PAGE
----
Understandably, few of the figures engraved on the stones look exactly like what they are meant to represent; the majority are symbols, and are rather far from resembling their models. For example, a surgical operating table is shown as a sort of rustic bench. The surgeons are not depicted using sophisticated tools, but simple, almost primitive instruments, their true nature being communicated though the group of symbols that make up the scene. The advanced technology is not described figuratively, but via symbols that on first glance appear to have no significance whatsoever. Social hierarchies, determined by mental capacity, are represented graphically by what might seem to be ornaments on the heads and body of the individuals pictured, but are in fact symbols.

As we have seen in Chapter One, a grouping of gliptoliths contains information around a certain theme, so that the grouping forms a series. The number of gliptoliths that make up a series varies according to the complexity of the theme. Thus I have one series of six gliptoliths that deals with the process of brain transplant; each stone is about one meter in diameter. Another series, on the reproductive cycle of the agnata, is composed of more than two hundred stones of varying sizes. The smaller stones are used for the early stages of the cycle and as the cycle progresses the stones increase in size.

In complementary fashion, these two characteristics of the gliptoliths - the nature of the drawing and the size of the stone - came together to communicate the ideas intended. In the majority of the specimens, the engraving has been made using simple grooved etchings, a method used when the figures do not need details to make the idea clear. The depth of the grooves is one or two millimeters. On the other hand, when more details were required, a second method was followed: the bas relief. There are gliptoliths that combine both methods. Often, for example, the reproductive cycle of an animal is being shown, the grooved lines are used to convey the image of the animal in its very simple form, early in the cycle, whereas later, when the animal was more developed, bas relief was employed to show details and to convey the multiplicity of ideas that the artist wished to communicate. Complex themes demanded stones of over 1.3 meters in diameter. Such was the case with a gliptolith that pictured two space ships. Simpler compositions use smaller stones: gliptoliths that represent single animals, for example, whose diameter can be less than three centimeters.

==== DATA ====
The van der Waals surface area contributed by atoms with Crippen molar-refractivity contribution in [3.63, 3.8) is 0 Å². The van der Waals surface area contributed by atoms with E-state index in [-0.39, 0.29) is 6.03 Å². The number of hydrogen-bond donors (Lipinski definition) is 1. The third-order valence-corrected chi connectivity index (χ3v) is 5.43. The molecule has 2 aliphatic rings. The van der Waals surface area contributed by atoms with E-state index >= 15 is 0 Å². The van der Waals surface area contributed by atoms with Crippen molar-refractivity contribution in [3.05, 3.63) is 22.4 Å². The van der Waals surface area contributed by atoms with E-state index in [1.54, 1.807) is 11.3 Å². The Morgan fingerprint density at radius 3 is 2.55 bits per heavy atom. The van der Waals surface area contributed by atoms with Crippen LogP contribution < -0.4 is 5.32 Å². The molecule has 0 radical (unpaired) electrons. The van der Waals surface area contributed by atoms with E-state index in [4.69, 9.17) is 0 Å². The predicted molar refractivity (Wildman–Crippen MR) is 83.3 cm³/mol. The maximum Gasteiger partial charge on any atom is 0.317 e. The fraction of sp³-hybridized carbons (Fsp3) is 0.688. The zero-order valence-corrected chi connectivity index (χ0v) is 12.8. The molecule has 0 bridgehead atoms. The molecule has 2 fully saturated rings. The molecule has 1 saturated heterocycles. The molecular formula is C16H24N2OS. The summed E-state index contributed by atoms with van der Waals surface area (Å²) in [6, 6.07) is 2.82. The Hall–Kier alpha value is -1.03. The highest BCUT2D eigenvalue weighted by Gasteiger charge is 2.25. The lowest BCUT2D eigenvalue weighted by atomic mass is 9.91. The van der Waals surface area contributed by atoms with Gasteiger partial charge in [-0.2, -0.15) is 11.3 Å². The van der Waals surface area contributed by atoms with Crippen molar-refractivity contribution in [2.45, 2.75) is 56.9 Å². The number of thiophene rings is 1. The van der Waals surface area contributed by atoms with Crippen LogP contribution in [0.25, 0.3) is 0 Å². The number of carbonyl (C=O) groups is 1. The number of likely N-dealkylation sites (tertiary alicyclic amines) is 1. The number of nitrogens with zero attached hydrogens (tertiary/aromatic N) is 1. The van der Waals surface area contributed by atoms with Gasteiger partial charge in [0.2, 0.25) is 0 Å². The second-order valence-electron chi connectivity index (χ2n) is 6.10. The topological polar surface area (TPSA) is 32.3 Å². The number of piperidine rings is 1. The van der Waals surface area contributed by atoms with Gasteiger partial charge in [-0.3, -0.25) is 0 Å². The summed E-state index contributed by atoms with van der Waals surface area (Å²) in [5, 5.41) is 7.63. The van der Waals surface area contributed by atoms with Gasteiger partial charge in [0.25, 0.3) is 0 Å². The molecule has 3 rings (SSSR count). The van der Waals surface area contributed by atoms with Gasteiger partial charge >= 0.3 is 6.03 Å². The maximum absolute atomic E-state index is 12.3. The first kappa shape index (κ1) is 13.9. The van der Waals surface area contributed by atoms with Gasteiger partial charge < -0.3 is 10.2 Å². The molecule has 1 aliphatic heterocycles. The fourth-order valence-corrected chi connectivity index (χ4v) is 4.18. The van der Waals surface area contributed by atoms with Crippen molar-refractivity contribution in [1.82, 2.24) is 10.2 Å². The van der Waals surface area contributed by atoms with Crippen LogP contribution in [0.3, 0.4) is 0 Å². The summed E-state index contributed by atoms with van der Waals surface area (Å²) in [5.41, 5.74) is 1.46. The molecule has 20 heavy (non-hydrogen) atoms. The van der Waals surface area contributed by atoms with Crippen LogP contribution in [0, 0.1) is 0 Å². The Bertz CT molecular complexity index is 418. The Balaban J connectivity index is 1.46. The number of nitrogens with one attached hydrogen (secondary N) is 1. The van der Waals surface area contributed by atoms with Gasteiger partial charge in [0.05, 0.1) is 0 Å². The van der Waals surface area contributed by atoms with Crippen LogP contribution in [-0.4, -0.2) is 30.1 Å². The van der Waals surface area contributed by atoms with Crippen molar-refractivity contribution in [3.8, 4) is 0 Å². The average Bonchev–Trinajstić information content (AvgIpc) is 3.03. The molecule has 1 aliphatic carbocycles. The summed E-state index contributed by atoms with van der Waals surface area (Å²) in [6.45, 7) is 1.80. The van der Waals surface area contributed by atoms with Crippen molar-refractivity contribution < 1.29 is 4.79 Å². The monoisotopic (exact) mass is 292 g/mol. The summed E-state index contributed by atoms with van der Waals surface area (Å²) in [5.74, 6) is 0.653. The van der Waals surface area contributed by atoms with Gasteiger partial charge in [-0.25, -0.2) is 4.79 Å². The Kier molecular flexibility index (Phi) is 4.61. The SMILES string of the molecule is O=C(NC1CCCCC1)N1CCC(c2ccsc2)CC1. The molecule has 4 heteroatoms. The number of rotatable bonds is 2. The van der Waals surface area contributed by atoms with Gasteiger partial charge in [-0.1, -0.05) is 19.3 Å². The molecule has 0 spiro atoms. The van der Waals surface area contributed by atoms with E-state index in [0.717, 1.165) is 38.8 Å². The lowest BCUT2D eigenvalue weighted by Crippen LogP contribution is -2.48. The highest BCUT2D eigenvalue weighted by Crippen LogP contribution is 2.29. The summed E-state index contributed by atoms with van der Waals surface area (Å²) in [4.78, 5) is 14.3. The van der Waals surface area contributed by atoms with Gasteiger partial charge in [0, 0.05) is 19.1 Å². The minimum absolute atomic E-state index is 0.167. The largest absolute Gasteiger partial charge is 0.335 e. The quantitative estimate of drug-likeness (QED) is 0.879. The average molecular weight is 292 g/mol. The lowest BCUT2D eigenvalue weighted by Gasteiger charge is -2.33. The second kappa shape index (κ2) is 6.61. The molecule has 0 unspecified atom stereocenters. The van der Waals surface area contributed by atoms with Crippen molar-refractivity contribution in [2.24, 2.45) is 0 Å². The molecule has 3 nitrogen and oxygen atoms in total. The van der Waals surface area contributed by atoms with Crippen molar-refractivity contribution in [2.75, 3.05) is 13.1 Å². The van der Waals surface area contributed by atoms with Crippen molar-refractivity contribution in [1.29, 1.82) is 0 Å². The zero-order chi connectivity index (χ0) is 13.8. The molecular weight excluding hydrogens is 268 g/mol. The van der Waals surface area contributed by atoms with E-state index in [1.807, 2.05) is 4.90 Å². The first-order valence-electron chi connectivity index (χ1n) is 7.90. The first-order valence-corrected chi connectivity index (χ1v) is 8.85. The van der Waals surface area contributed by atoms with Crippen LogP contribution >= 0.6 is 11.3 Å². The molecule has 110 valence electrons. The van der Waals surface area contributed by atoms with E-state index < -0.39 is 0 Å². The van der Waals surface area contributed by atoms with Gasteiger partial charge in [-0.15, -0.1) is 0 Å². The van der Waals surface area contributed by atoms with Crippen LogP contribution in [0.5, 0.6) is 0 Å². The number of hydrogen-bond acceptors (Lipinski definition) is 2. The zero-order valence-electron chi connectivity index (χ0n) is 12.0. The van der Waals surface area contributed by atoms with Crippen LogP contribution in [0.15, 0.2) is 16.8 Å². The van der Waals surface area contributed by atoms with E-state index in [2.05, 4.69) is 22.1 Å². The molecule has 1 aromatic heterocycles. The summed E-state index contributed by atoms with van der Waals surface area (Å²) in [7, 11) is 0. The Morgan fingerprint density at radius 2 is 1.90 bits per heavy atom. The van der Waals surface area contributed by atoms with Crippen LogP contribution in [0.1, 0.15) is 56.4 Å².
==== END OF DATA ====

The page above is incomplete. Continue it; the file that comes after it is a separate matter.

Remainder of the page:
The Engraved Stones of Ica, or gliptoliths, are, then, a unique system of writing employed million of years ago by an humanity who had achieved advanced levels of scientific and technological development. Modern man can refuse to believe that what the gliptoliths convey on first impression is a form of writing, and can prefer to think of them as mere drawings whose purpose was decorative, sentimental, or to amuse and occupy the artist. But the presence of themes dealing with incredibly advanced scientific knowledge is enough to dispel this disbelief, especially in addition to the fact that the schematized figures and signs are not things of beauty. It seems clear from this that the engravings were intended to transmit messages in code to the men of the future.

But to decipher the messages contained in each series of gliptoliths requires two things: first, one must have access to at least the majority of the gliptoliths that made up the series, and second, one must have a good, up-to-date background in the knowledge that modern man has acquired regarding the themes in the series. Without the first, one runs the risk that the messages are not complete, and without the second, the gliptolith loses its sense and becomes merely a stone.